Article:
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Mr Joyce, the member for Awarua, has avowed himself a pressman, but spurns the bridge that has carried him over the stream. The writer who contributes “ Echoes from the House ” to the New Zealand Times has this to say of Mr Joyce’s speech on the Telegrams Protection Bill“ Mr J. P. Joyce, member for Awarua, came out in a new character. It may not be generally known that Mr Joyce is a newspaper man, and was therefore called upon to say something on the subject that happened to be before the House. But he got off the track, and launched out into a washy dissertation on newspaper work generally, the burthen of his song being that there were unscrupulous men on the Press who worked for filthy lucre, while another class, of which Joyce was the prophet, were men who were guided purely by principle, and a philanthropic desire to benefit their fellowmen. No one seemed to quite know why the speech was made, or to whom it was particularly addressed. There may have been something in the fact that Mr Joyce’s employer was sitting immediately behind him, but then that gentleman must have surely been aware of the extent of the member for Awarua’s purity and philanthropy. Few of the men in the Press gallery seemed to know much about Mr Joyce, and if his lecture on newspaper ethics was meant for them it was simply taken for what it was worth. Mr Joyce chose to remark that lie was ashamed of his profession. it may safely be said that the other members of the profession would resent the idea of Mr Joyce being regarded by the public as a representative Press man.” “ Asmodeus,” of the New Zealand Mail , has something to say on the subject. He also writes “ The member for Awarua regrets his connection with the Press of the colony, . and regards journalism as disreputable; and yet it is a well-known fact that he owes all he possesses to journalism.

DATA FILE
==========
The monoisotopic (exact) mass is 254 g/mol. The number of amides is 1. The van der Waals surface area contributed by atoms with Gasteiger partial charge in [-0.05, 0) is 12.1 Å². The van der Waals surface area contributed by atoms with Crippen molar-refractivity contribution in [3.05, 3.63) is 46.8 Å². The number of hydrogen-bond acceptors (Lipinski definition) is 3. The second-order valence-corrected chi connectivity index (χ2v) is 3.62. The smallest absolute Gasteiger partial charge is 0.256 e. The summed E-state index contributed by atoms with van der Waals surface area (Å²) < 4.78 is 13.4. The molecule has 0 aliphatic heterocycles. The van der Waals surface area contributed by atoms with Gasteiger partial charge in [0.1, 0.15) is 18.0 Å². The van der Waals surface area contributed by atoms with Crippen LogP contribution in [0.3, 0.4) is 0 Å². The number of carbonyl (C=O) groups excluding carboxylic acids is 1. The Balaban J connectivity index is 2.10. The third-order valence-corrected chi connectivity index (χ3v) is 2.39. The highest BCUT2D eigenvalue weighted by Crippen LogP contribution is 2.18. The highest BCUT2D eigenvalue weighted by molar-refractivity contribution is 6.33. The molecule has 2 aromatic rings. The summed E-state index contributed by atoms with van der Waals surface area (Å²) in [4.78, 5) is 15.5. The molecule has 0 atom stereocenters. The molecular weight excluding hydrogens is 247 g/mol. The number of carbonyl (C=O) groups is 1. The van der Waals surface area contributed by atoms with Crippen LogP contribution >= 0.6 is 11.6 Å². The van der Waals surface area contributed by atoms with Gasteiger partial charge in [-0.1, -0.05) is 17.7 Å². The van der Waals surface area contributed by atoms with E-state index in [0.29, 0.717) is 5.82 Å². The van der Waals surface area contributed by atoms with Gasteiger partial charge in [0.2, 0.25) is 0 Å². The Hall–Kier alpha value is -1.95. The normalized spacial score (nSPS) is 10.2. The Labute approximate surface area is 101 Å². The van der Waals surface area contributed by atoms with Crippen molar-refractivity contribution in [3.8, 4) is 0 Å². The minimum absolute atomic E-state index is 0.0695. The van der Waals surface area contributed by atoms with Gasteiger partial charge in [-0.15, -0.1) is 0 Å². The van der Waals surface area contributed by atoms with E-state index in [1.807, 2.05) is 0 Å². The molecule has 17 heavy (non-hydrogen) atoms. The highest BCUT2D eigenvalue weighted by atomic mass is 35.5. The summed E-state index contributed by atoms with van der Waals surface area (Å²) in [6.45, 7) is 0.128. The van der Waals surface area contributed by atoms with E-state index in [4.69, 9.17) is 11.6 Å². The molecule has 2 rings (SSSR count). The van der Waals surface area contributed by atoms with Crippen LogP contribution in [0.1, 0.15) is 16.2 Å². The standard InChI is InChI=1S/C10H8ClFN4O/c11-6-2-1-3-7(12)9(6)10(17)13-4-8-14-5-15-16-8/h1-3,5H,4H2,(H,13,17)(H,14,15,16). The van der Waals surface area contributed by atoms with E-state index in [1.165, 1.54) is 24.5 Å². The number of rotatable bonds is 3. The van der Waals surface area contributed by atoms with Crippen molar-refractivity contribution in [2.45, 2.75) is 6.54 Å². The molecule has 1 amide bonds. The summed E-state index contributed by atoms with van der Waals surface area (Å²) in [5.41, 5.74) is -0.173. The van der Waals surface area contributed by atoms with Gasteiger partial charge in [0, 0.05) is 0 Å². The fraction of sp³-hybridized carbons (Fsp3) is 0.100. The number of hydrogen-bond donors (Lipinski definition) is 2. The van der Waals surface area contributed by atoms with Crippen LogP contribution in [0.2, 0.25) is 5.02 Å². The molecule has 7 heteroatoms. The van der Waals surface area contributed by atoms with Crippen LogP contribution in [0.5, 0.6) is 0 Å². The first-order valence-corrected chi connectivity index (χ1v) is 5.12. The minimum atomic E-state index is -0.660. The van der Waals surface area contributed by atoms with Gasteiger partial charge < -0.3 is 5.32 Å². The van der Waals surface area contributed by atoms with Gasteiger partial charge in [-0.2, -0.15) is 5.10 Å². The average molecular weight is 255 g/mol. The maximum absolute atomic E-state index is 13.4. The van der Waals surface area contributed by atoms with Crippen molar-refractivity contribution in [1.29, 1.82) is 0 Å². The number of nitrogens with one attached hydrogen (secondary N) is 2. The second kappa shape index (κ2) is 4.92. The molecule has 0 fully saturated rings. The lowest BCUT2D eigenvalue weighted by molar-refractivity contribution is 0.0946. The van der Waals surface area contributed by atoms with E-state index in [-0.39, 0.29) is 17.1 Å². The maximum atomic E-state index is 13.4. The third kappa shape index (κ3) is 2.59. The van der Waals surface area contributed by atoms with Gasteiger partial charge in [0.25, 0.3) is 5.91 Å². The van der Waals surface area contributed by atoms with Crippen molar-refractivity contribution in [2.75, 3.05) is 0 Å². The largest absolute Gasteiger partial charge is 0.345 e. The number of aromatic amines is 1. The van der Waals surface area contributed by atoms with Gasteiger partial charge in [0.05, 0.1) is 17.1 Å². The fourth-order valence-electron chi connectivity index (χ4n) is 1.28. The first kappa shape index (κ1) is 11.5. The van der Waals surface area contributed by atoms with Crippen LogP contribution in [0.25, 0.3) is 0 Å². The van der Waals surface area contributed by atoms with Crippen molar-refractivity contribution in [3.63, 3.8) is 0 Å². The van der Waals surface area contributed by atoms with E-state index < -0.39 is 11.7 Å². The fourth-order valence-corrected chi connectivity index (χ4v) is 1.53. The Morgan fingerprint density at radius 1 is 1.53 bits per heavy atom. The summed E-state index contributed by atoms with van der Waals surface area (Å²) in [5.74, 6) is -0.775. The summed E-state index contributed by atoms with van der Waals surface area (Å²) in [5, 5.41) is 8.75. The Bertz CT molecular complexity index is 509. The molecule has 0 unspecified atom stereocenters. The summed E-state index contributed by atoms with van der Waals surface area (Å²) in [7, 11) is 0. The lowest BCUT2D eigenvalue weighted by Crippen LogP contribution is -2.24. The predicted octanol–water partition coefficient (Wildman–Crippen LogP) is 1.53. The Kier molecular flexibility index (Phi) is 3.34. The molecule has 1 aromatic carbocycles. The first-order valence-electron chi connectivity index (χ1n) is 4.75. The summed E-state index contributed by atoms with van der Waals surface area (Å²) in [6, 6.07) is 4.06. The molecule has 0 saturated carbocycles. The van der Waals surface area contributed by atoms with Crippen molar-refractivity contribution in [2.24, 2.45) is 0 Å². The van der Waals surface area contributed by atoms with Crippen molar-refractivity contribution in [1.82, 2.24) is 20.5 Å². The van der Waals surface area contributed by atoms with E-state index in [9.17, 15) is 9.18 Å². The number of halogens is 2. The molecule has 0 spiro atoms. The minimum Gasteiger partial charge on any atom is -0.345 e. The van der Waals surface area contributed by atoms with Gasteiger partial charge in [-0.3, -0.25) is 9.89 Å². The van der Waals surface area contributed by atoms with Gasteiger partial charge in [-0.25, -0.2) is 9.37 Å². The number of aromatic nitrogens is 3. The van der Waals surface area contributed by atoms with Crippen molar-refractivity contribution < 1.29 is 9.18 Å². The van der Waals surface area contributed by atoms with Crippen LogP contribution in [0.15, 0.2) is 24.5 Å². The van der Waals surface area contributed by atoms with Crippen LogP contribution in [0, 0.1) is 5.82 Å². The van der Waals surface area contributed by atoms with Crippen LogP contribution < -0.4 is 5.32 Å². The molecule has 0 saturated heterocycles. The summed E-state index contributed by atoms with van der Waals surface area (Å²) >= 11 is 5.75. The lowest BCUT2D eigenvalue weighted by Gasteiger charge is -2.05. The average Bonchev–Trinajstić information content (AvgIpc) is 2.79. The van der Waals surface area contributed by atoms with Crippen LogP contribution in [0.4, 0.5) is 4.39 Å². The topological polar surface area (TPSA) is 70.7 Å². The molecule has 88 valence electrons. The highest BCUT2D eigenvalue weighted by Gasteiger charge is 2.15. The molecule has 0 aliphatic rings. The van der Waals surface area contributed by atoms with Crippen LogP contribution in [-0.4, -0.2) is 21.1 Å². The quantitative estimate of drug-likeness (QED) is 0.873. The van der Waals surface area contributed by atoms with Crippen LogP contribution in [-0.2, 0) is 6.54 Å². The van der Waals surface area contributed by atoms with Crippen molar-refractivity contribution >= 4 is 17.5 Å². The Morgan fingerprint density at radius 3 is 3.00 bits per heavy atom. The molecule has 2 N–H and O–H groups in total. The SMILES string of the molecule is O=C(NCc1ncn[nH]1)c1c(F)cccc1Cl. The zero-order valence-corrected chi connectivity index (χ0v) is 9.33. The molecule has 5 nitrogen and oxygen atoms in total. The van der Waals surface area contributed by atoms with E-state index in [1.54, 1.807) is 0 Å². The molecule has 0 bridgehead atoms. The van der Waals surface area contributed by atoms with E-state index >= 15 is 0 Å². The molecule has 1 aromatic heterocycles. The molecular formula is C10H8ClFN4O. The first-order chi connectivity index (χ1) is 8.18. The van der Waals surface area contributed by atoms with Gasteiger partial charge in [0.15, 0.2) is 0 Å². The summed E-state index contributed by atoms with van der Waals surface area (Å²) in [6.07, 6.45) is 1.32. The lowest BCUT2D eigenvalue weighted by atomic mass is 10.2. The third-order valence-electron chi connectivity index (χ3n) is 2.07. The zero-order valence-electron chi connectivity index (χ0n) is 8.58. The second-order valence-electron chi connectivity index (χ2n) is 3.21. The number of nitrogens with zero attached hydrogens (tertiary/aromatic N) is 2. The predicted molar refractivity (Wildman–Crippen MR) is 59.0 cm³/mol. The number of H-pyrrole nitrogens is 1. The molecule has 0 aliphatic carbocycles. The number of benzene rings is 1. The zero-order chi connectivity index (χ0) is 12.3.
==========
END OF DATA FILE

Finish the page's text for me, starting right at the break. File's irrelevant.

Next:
Journalism helped him out of the saddle of the stock-rider, where, but for that, he might have been to this day; it helped him into Parliament and into a position where it became possible to hear and see the hon. (?) gentleman ! It has done him what it has done for many other men, helped him and them to improve an otherwise tmin provable mean estate, and now he turns round and reviles it. Sever the connection between the hon. (?) member and the Press, and what would he drop to ? Faugh I But inability to entertain the sentiment of gratitude is a characteristic of the lower races. I would recommend the member for Awarua to do penance for the evil he has committed in maligning his source of subsistence.”

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Bibliographic details

IT HAS SERVED HIS TURN., Ashburton Guardian, Volume III, Issue 684, 10 July 1882

Word Count

IT HAS SERVED HIS TURN. Ashburton Guardian, Volume III, Issue 684, 10 July 1882

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